Links- Guardian UK, Living in Peru, CNN, MarketWatch, Monsters & Critics, People’s Daily Online

Image- Sergei Cartoons

Thursday, March 15, 2007

Termites plague U. de Chile soccer squad

Chilean soccer team Universidad de Chile just cannot catch a break even though they are one of the country’s most popular and historically successful teams. Late last year the team was bankrupt and ownership was transferred into an administrator’s hands, and their coach was fired on Tuesday after the team scored only one goal this season.

As if that were not enough, their latest match against O’Higgins was suspended due to damage caused to O’Higgins' stadium by termites. The damage was extensive enough to leave El Teniente stadium out of commission until May and supporters of “La U” wondering when their bad luck will end.

Perhaps they can take solace in being the cause of a stage riot during a rock concert.

Links- Wikipedia, Reuters, ESPN Soccernet, The Latin Americanist

Image- Brands of the World

Argentina: Interpol goes after bombing suspects

Interpol is considering issuing international arrest warrants at the end of the month to six former Iranian authorities accused of masterminding the 1994 bombing of a Buenos Aires Jewish center. An Interpol press release details that:

“After considering written submissions and oral presentations from both countries’ NCBs, the Executive Committee decided to endorse and adopt the conclusions of the report prepared by Interpol’s Office of Legal Affairs that Red Notices should be issued for the following six individuals: Imad Fayez Mughniyah, Ali Fallahijan, Mohsen Rabbani, Ahmad Reza Asghari, Ahmad Vahidi and Mohsen Rezai.”

Interpol’s decision stopped short of issuing a “Red Notice” against former Iranian president Hashemi Rafsanjani. Iran’s’ government has steadfastly refused being implicated in the bombing which killed eighty-five people.

Links-, BBC News, Interpol, The Latin Americanist

Image- Intelligence and Terrorism Information Center

Report: Latinos less likely to use Internet

A report published by the Pew Hispanic Center concluded that Latinos in the U.S. are amongst the least likely ethnic groups to use the Internet. Language and educational background made a huge difference according to the report:

“78% of Latinos who are English-dominant and 76% of bilingual Latinos use the internet, compared with 32% of Spanish-dominant Hispanic adults.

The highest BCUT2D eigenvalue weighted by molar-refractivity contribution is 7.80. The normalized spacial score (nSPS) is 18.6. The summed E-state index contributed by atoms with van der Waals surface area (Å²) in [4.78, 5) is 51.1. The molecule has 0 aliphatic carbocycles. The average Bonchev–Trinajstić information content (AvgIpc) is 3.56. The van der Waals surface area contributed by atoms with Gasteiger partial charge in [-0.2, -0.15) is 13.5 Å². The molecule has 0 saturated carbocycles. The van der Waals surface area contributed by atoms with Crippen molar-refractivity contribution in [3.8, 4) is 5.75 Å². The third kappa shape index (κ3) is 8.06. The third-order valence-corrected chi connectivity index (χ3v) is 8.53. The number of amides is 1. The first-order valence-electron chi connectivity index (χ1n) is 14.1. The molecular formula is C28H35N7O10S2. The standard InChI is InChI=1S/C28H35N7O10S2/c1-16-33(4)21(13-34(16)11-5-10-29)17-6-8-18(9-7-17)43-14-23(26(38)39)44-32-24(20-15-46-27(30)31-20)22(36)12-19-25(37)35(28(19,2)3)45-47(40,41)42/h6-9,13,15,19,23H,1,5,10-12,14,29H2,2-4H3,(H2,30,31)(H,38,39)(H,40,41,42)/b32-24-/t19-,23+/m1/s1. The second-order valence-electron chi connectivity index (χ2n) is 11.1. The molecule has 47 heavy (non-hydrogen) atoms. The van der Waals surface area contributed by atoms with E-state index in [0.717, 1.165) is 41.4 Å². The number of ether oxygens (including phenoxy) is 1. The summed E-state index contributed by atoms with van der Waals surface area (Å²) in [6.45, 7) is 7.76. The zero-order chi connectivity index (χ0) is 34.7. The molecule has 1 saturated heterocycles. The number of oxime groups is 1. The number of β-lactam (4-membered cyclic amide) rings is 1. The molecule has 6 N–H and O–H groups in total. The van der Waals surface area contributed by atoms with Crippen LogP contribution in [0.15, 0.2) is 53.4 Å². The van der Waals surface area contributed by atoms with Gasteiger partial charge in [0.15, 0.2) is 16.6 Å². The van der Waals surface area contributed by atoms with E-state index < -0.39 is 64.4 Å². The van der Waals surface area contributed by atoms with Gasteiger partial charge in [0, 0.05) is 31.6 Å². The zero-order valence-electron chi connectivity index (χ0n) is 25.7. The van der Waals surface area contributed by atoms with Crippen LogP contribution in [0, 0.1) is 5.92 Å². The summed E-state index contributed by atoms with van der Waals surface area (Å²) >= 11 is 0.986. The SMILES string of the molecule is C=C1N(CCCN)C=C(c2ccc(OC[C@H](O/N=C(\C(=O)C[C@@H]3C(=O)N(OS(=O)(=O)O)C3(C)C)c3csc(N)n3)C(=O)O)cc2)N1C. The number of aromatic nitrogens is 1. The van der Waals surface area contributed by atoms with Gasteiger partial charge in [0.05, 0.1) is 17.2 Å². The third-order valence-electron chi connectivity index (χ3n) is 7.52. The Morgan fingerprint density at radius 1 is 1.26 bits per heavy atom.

89% of Latinos who have a college degree, 70% of Latinos who completed high school, and 31% of Latinos who did not complete high school go online.”

So what does this all mean? David Wellisch- founder of America Online Latino- says that tech companies need to be more active in reaching out to Latinos such as offering payment plans similar to those for cell phones. Yet the educational gap amongst Latinos is worrying and brings to mind whether policy changes via No Child Left Behind have been unsuccessful.

(Hat tip- Hispanic Tips).

Links- Hispanic Tips, Kansas City Star, The Latin Americanist, Pew Hispanic Center

Image- Pacific Northwest National Laboratory

Mexico City may expand abortion law

Legislators in Mexico City are considering a proposal that would permit abortions during the first trimester of pregnancy. Currently the law only allows for abortions under extreme circumstances, though proponents of the bill say that their proposal would help impoverished women:

“Restrictions force women to seek abortions outside the law. While wealthier women travel to the United States for the procedure, poorer women must remain in Mexico and have back-street operations, supporters said.”

As is to be expected, conservative groups such as the Roman Catholic Church are up in arms over the measure and have called on “people of all faiths to take to the streets to defend life”.

Links- El Universal, Guardian UK, Indian Catholic

Image- Planned Parenthood

Daily headlines: March 15, 2007

* “I’m a Chiquita banana and I’m here to say ‘I’ve helped finance Colombian terrorists today.”

* Costa Rican bloggers expressed their displeasure at the local media who virtually ignored an anti-free trade protest on February 28th.

* An estimated $200 million in cocaine was seized in a joint anti-drug operation between the U.S. and Panama.

* The Dominican Republic plans to establish closer diplomatic ties to Pakistan by opening an embassy in Islamabad.

* Quote of the day from an Army reservist from Puerto Rico who just returned from a stint in Iraq: "It was more dangerous this time, and it got scary at times, but thanks to God we were able to make it back."

Links- VivirLatino, Global Voices Online, Reuters AlertNet, The Latin Americanist, Dominican Today, CNN


Dubya south of the border – Back to the Old House

While at the ruins of Uxmal in Mexico, U.S. President George W. Bush must be worried that Guatemalan Mayans will cross the border to cleanse the site of “evil spirits”. (Link via VivirLatino and image via International Herald Tribune).

Note: English-language links are in bold, while Spanish-language links are italicized.

* U.S. President George W. Bush concluded his tour of Latin America yesterday after having spent time in Mexico. Bush emphasized that he would make immigration reform a priority after Mexican president Felipe Calderon took him to task for supposedly ignoring Mexico since 9/11. Bush said that: